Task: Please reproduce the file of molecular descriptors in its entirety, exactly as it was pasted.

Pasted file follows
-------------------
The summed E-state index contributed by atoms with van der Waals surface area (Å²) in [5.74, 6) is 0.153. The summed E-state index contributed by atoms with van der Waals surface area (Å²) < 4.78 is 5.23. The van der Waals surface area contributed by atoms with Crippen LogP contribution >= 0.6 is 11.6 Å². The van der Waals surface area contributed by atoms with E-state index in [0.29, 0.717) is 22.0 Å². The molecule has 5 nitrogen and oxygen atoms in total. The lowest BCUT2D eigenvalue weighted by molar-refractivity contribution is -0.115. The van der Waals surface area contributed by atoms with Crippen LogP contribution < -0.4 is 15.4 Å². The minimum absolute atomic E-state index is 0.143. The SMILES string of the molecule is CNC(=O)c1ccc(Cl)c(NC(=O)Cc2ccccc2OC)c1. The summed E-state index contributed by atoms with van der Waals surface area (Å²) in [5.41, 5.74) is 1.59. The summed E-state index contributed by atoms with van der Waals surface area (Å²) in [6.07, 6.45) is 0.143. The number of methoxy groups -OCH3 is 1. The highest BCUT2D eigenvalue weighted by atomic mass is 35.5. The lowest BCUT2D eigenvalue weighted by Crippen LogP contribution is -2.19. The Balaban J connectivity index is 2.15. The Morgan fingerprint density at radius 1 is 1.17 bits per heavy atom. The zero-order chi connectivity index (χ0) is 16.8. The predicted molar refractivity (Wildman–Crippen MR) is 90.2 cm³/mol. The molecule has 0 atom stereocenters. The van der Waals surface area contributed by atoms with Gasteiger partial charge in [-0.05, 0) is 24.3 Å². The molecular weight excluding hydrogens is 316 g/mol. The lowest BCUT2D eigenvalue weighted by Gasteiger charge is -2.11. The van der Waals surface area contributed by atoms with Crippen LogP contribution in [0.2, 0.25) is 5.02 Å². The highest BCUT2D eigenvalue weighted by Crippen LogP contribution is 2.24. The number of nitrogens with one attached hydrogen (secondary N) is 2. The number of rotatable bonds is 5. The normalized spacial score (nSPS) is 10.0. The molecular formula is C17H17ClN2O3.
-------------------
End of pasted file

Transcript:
The summed E-state index contributed by atoms with van der Waals surface area (Å²) in [5.74, 6) is 0.153. The summed E-state index contributed by atoms with van der Waals surface area (Å²) < 4.78 is 5.23. The van der Waals surface area contributed by atoms with Crippen LogP contribution >= 0.6 is 11.6 Å². The van der Waals surface area contributed by atoms with E-state index in [0.29, 0.717) is 22.0 Å². The molecule has 5 nitrogen and oxygen atoms in total. The lowest BCUT2D eigenvalue weighted by molar-refractivity contribution is -0.115. The van der Waals surface area contributed by atoms with Crippen LogP contribution < -0.4 is 15.4 Å². The minimum absolute atomic E-state index is 0.143. The SMILES string of the molecule is CNC(=O)c1ccc(Cl)c(NC(=O)Cc2ccccc2OC)c1. The summed E-state index contributed by atoms with van der Waals surface area (Å²) in [5.41, 5.74) is 1.59. The summed E-state index contributed by atoms with van der Waals surface area (Å²) in [6.07, 6.45) is 0.143. The number of methoxy groups -OCH3 is 1. The highest BCUT2D eigenvalue weighted by atomic mass is 35.5. The lowest BCUT2D eigenvalue weighted by Crippen LogP contribution is -2.19. The Balaban J connectivity index is 2.15. The Morgan fingerprint density at radius 1 is 1.17 bits per heavy atom. The zero-order chi connectivity index (χ0) is 16.8. The predicted molar refractivity (Wildman–Crippen MR) is 90.2 cm³/mol. The molecule has 0 atom stereocenters. The van der Waals surface area contributed by atoms with Gasteiger partial charge in [-0.05, 0) is 24.3 Å². The molecular weight excluding hydrogens is 316 g/mol. The lowest BCUT2D eigenvalue weighted by Gasteiger charge is -2.11. The van der Waals surface area contributed by atoms with Crippen LogP contribution in [0.2, 0.25) is 5.02 Å². The highest BCUT2D eigenvalue weighted by Crippen LogP contribution is 2.24. The number of nitrogens with one attached hydrogen (secondary N) is 2. The number of rotatable bonds is 5. The normalized spacial score (nSPS) is 10.0. The molecular formula is C17H17ClN2O3.